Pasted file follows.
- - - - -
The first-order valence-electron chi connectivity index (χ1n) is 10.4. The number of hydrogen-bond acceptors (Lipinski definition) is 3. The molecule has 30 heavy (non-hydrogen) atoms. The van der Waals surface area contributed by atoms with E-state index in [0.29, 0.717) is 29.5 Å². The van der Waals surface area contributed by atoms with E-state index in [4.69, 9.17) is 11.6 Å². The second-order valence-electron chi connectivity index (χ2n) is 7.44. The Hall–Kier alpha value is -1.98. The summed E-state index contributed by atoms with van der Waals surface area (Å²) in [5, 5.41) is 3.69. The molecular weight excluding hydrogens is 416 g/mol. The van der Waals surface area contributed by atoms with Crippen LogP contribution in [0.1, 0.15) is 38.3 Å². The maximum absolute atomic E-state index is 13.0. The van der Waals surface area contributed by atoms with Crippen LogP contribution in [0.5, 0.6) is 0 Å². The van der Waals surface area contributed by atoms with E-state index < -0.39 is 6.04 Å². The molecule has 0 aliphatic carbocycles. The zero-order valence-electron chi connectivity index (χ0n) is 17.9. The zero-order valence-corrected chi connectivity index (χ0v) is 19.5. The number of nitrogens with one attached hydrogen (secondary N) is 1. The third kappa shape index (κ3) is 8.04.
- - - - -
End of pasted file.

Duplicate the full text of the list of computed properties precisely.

The first-order valence-electron chi connectivity index (χ1n) is 10.4. The number of hydrogen-bond acceptors (Lipinski definition) is 3. The molecule has 30 heavy (non-hydrogen) atoms. The van der Waals surface area contributed by atoms with E-state index in [0.29, 0.717) is 29.5 Å². The van der Waals surface area contributed by atoms with E-state index in [4.69, 9.17) is 11.6 Å². The second-order valence-electron chi connectivity index (χ2n) is 7.44. The Hall–Kier alpha value is -1.98. The summed E-state index contributed by atoms with van der Waals surface area (Å²) in [5, 5.41) is 3.69. The molecular weight excluding hydrogens is 416 g/mol. The van der Waals surface area contributed by atoms with Crippen LogP contribution in [0.1, 0.15) is 38.3 Å². The maximum absolute atomic E-state index is 13.0. The van der Waals surface area contributed by atoms with Crippen LogP contribution in [0.5, 0.6) is 0 Å². The van der Waals surface area contributed by atoms with E-state index < -0.39 is 6.04 Å². The molecule has 0 aliphatic carbocycles. The zero-order valence-electron chi connectivity index (χ0n) is 17.9. The zero-order valence-corrected chi connectivity index (χ0v) is 19.5. The number of nitrogens with one attached hydrogen (secondary N) is 1. The third kappa shape index (κ3) is 8.04.